This week: New York education board
Exam question controversy is nothing new in Blighty. In 2003, for example, there was staffroom outcry after 11-year-olds were asked to write about queuing in their key stage 2 Sats. "Boring!" shouted just about everyone. And last year there was widespread anger over an OCR AS-level maths paper that asked an impossible question.
Nothing on this side of the pond comes close, however, to Talking Pineapplegate, which rocked the state of New York last week. Parents, pupils and teachers alike reacted with rage to a reading test taken by 14-year-olds that asked questions based on a passage, adapted from a novel by children's author Daniel Pinkwater, about a surreal race between a hare and a talking pineapple. In the episode, the fruit does not move an inch and winds up being eaten by spectating animals. Examinees were required to explain why the fruit was devoured and how the other animals must have felt about it.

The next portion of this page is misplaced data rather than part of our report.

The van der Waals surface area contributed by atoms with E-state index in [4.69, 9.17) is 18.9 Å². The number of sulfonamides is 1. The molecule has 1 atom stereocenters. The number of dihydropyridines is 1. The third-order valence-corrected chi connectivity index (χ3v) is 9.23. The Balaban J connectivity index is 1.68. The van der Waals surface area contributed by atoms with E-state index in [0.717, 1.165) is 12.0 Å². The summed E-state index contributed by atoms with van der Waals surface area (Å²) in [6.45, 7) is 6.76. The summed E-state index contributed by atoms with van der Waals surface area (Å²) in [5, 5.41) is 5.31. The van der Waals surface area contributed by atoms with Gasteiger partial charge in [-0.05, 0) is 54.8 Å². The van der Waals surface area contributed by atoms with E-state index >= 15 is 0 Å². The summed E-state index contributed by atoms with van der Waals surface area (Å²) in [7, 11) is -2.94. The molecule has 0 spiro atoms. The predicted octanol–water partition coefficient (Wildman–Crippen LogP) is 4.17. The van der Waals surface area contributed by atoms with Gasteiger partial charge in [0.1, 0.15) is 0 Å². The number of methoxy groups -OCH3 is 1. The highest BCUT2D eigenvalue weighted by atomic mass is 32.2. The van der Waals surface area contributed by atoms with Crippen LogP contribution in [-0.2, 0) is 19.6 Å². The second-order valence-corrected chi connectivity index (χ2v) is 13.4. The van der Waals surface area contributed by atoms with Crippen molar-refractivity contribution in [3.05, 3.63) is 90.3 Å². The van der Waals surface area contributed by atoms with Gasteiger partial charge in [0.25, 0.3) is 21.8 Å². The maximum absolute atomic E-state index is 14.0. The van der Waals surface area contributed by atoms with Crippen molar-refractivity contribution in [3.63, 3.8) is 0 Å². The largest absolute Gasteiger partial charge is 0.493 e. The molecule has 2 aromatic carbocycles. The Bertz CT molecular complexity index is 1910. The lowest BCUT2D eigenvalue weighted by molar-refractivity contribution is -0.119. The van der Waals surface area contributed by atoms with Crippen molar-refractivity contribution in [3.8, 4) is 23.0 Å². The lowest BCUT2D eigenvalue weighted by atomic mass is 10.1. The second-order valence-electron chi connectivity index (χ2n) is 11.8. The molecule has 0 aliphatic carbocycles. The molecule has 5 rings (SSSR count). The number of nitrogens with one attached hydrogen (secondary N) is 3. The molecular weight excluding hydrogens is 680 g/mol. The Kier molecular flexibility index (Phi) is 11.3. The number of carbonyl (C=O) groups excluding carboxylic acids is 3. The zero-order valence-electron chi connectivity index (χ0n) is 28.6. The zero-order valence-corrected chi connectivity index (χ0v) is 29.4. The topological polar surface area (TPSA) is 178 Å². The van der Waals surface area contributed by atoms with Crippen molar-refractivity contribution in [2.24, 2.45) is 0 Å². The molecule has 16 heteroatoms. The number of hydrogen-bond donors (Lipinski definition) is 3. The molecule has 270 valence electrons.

"I think it's weird that they put such a silly question on a state test," Bruce Turley, an eighth-grader at Lower Manhattan Community Middle School, was reported as saying after emerging from the exam hall. "What were they thinking?" Well, quite.
Mr Pinkwater certainly agreed, damning the test, and at the end of last week the state's school bosses bowed to the inevitable and invalidated the questions. But that is not enough for TES - New York State Education Department, to the naughty step you go.